What is Love?

633 words | 3 page(s)

Love is an abstract feeling associated with the chemical in the brain, dopamine, which stimulates the place in the brain associated with pleasure. Thus, it’s as if the brain is being rewarded for feeling this certain way. There is a distinction between love and attraction. Love can be associated with many couplings: mother/daughter, brother/sister, friends, etc. Attraction, however, is more closely associated with potential mates, or, sexual desires. Thus, love, is a more highbrow form interaction. The human psychologist Abraham Maslow sets forth a hierarchy of needs, where “love,” as he defines it, is on the third tier, below physical needs. This sets up a standard of living by which love isn’t a top tier priority to human existence so it may be argued why does it play such a significant part of a person’s life? Love then, has been established to be relevant, a need, and a chemical composition of fireworks that make the brain react in a physical way to different stimuli. Love can be categorized into attraction and feelings of intimacy. An infant does not feel love but it most certainly is loved on a biological level (through evolution) so that the mother cares for the infant. If love then has grown through biology in order to procure the human race, it is a significant need almost in tandem with Maslow’s top tier hierarchies. Love then, even though it’s a chemical reaction in the brain to stimuli, satisfies a hunger, or psychological dependency in humans.

There are many citations in literature of how this chemical reaction physically and psychologically alters a person’s behavior: Shakespeare is overloaded with tragic tales (Romeo and Juliet killed themselves because they couldn’t be together), and happy endings (A Midsummer Night’s Dream in which the couples fall in love after a magical/spellbound night in the forest). Our modern vehicle for story-telling, TV and films grosses millions in the box office for romantic comedies because people like to see other people fall in love because it makes this feeling more attainable to them. Plus, watching their love story unfold offers a release of dopamine in their brain that in turn makes them happy, or feel a part of that love that happened up on the silver screen. When boy meets girl the audience gets to relive their own love story or they get to imagine what it’s like to fall in love; how couples interact, how they care for each other, how they behavior and are kind. These affect the central striatum (the rewards center of the brain) and in turn, the person in the audience feels good about themselves through watching the couple and will leave the theater feeling a sense of euphoria.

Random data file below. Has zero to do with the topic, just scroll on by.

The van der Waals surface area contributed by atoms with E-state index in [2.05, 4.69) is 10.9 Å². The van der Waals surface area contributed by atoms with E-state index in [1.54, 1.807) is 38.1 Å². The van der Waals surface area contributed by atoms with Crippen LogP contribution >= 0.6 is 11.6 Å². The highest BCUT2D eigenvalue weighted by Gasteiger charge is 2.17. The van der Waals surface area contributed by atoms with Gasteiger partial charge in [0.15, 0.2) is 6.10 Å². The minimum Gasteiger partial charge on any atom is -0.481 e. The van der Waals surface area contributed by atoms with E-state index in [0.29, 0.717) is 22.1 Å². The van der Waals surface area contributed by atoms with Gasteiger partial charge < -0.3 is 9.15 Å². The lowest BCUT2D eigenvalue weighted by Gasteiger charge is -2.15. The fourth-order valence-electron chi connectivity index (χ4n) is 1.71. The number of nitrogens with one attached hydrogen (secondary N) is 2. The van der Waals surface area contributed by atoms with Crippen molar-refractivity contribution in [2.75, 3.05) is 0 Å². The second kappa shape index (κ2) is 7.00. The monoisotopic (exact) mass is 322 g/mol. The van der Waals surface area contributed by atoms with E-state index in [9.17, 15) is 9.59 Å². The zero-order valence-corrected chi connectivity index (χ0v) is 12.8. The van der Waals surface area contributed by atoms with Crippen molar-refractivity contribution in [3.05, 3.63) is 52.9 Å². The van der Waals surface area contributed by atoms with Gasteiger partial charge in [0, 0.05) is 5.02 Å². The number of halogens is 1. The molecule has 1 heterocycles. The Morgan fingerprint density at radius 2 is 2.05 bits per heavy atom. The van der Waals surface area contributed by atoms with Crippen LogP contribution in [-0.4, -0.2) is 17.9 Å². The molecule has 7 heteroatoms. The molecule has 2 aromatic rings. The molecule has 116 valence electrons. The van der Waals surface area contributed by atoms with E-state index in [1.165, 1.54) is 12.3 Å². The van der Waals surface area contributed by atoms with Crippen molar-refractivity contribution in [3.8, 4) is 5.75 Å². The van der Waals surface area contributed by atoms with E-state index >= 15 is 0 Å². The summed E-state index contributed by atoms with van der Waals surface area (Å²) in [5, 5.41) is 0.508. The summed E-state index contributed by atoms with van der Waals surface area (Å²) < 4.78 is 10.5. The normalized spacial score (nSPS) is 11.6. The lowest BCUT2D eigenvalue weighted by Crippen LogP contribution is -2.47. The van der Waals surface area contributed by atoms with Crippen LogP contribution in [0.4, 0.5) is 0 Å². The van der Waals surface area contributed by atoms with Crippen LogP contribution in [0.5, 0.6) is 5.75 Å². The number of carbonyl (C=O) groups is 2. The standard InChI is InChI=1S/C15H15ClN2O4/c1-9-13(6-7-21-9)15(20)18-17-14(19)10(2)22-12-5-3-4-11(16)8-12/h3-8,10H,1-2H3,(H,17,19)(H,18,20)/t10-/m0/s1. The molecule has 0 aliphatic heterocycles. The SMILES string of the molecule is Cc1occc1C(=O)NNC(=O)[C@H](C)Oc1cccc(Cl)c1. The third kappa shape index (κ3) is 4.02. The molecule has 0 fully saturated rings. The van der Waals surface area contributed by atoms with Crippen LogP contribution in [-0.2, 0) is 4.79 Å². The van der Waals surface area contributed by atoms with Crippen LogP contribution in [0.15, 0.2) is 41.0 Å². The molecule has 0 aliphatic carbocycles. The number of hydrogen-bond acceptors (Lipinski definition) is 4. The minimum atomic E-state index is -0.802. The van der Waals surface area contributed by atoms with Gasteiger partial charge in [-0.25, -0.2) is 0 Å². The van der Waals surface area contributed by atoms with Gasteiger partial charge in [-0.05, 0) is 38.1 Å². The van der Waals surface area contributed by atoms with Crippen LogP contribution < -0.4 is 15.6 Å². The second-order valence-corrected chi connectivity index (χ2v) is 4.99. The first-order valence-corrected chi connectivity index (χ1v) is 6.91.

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Another strong example of this is great love stories, both real and imagines for the screen. Bonnie and Clyde sacrificed everything for each other just like Romeo and Juliet (except one ended in poison, the other in bullets), Alexander and Cleopatra, Angelina Jolie and Brad Pitt. There’s a reason the tabloids are fascinated with these stories; it’s because people read them. They read them with gusto because it either makes them feel better about their own life/love or happy that a couple has found each other. A more commonplace example of love (as opposed to attraction, which a lot of the films and stories portray) is between a mother and her children. This is supposed to be unconditional love: that is, no matter what the child does, the mother will love it, out of a biological necessity. In order to keep the human race alive, humans, as opposed to other mammals, must not eat their young, thus, love becomes a dire element to the propagation of the race.

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